How to speak with flow­ers

The Reporter (Lansdale, PA) - - HOME & GARDEN - Pam Bax­ter

In or­der for this col­umn to make sense, I have to tell you that Char­lie and I got mar­ried this past Sun­day. And that my won­der­ful friend Heidi put to­gether beau­ti­ful cen­ter­pieces and other flo­ral dec­o­ra­tions for the church, us­ing cheery, bright, sea­sonal sun­flow­ers as the main com­po­nent of the ar­range­ments. That way, you’ll un­der­stand why I was so de­lighted to dis­cover that sun­flow­ers sym­bol­ize ado­ra­tion, loy­alty and longevity. While per­haps not tra­di­tional, this makes these bold daisy-heads the per­fect flow­ers for a wed­ding.

How did the sun­flower be­come as­so­ci­ated with ado­ra­tion and loy­alty? The story has its roots in the myths of the an­cient Ro­mans. Edith Hamil­ton, in her clas­sic “Mythol­ogy,” tells the story of the maiden Clytie, who fell hope­lessly in love with the sun god, Apollo. The fiery god had no in­ter­est in the girl, who “pined away sit­ting on the ground out-of-doors where she could watch him, turn­ing her face and fol­low­ing him with her eyes as he jour­neyed over the sky. So gaz­ing, she was changed for­ever into a flower, the sun­flower, which ever turns to­ward the sun.”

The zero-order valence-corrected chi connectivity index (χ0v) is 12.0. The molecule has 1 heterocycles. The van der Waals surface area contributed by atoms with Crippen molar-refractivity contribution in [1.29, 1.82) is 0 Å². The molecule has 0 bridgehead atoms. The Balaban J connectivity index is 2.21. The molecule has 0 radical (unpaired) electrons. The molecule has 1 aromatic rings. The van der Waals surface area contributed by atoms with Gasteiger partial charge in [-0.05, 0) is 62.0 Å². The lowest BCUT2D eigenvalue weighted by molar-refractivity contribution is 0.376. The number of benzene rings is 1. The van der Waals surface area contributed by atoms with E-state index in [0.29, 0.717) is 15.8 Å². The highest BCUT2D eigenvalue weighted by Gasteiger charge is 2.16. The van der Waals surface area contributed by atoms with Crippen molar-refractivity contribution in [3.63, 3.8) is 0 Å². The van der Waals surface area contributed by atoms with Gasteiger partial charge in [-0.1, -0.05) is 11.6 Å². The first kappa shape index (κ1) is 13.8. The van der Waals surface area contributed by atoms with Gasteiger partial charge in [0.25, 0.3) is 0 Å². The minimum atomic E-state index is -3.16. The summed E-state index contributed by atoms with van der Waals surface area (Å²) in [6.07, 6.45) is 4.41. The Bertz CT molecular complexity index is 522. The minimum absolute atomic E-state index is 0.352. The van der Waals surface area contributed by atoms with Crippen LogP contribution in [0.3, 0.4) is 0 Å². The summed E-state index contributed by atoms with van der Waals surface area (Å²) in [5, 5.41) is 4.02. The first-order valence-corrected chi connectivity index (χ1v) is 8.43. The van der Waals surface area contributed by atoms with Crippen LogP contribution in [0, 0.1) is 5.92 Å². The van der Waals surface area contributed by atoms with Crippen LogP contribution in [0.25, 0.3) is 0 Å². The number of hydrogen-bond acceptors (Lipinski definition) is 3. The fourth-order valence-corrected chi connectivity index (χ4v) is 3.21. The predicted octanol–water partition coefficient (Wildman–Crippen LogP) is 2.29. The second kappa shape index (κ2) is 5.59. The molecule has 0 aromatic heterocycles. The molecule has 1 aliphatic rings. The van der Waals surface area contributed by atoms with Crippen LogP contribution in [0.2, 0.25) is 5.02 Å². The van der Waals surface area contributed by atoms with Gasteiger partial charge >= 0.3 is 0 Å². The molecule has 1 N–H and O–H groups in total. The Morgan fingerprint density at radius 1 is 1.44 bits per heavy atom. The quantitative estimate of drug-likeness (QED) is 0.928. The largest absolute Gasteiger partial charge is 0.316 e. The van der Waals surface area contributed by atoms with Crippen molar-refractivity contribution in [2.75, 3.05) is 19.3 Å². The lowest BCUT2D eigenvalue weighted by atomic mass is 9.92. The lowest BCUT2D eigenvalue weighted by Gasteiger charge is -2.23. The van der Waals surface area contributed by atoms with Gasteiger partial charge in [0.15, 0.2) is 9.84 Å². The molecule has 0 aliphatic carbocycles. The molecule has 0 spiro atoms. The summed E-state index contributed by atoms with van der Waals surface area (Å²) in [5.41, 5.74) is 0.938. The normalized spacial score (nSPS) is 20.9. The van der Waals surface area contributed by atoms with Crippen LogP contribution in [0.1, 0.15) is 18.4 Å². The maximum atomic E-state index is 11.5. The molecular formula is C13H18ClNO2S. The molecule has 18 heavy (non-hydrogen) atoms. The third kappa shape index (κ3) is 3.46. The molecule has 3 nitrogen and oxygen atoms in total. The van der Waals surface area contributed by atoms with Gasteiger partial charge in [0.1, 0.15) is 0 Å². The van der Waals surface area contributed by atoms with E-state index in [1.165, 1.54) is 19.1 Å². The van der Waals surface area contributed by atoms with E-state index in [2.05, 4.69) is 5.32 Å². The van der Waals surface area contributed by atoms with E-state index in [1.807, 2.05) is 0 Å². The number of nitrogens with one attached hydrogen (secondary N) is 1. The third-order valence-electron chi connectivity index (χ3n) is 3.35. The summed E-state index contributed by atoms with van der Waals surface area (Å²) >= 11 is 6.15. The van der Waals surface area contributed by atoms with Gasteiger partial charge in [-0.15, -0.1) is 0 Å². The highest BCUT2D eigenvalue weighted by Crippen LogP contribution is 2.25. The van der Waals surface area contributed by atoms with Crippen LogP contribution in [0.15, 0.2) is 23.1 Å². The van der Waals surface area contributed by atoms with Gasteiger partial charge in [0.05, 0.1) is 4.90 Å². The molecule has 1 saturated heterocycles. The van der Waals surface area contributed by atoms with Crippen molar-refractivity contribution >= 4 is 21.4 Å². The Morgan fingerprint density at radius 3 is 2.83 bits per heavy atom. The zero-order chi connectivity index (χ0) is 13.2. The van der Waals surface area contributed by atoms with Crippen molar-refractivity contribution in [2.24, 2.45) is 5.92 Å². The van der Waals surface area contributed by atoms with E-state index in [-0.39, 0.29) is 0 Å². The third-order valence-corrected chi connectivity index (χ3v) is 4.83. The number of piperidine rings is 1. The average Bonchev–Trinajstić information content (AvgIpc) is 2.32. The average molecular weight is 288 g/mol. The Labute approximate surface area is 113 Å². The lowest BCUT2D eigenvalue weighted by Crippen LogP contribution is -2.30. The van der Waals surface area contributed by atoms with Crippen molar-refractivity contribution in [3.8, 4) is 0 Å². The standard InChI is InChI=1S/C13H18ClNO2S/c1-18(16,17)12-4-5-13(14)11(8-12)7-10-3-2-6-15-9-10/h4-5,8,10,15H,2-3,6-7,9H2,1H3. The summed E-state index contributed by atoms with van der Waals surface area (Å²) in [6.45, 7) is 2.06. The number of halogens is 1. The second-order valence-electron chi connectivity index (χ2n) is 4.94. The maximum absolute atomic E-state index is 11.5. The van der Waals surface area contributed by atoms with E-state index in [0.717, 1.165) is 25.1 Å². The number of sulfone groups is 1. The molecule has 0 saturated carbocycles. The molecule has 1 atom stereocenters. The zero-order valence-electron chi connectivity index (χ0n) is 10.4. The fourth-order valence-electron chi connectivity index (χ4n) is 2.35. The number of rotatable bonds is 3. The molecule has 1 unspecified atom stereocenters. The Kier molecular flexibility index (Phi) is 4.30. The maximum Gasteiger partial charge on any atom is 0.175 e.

It’s al­most an eerie thing, the way sun­flow­ers track the path of the sun in the phe­nom­e­non that botanists call pho­totropism, al­most as if the large flower-heads are gi­ant eyes. From a 21st Cen­tury per­spec­tive, it’s easy to imag­ine how an­cient peo­ples, not un­der­stand­ing the mech­a­nism, would cre­ate a story to ex­plain it.

The Tele­flora web­site (https:// www.tele­flora.com/ mean­ing-of-flow­ers/sun­flower) talks about the idea of a “lan­guage” of flow­ers, with dif­fer­ent species con­vey­ing dif­fer­ent emo­tions or per­sonal val­ues. For in­stance, roses are as­so­ci­ated with love, daf­fodils with chivalry, and daisies with in­no­cence. In Vic­to­rian Eng­land, where young peo­ple were sup­posed to be re­served in pro­fess­ing their love or af­fec­tion, the lan­guage of flow­ers—dubbed “flo­ri­og­ra­phy”— rose to per­haps its great­est height. A flower lan­guage ex­ists in many places around the world. The Ja­panese call it Hanako­toba. And it was King Charles II of Swe­den who is cred­ited with bring­ing home the con­cept from Per­sia in the sev­en­teenth cen­tury.

Think­ing again about sun­flow­ers, I won­der what you turn your eyes to. What are the things you adore? I think that most of us would share sim­i­lar things on our lists – fam­ily (es­pe­cially our spouses, part­ners, and chil­dren), our dear­est friends, work and creative projects that in­spire and lead us deeper, our gar­dens, pets, and per­haps a place or two that speak to our souls. These things in­vite us to look to the fu­ture and also keep us teth­ered, in the very best way, to the mean­ing of our lives.

Pam Bax­ter is an avid or­ganic veg­etable gar­dener who lives in Kim­ber­ton. Di­rect e-mail to pamelacbax­ter@gmail.com, or send mail to P.O. Box 80, Kim­ber­ton, PA 19442. Share your gar­den­ing sto­ries on Face­book at “Ch­ester County Roots.” And check out Pam’s book for chil­dren and fam­i­lies: Big Life Lessons from Na­ture’s Lit­tle Se­crets. Avail­able at ama­zon.com.

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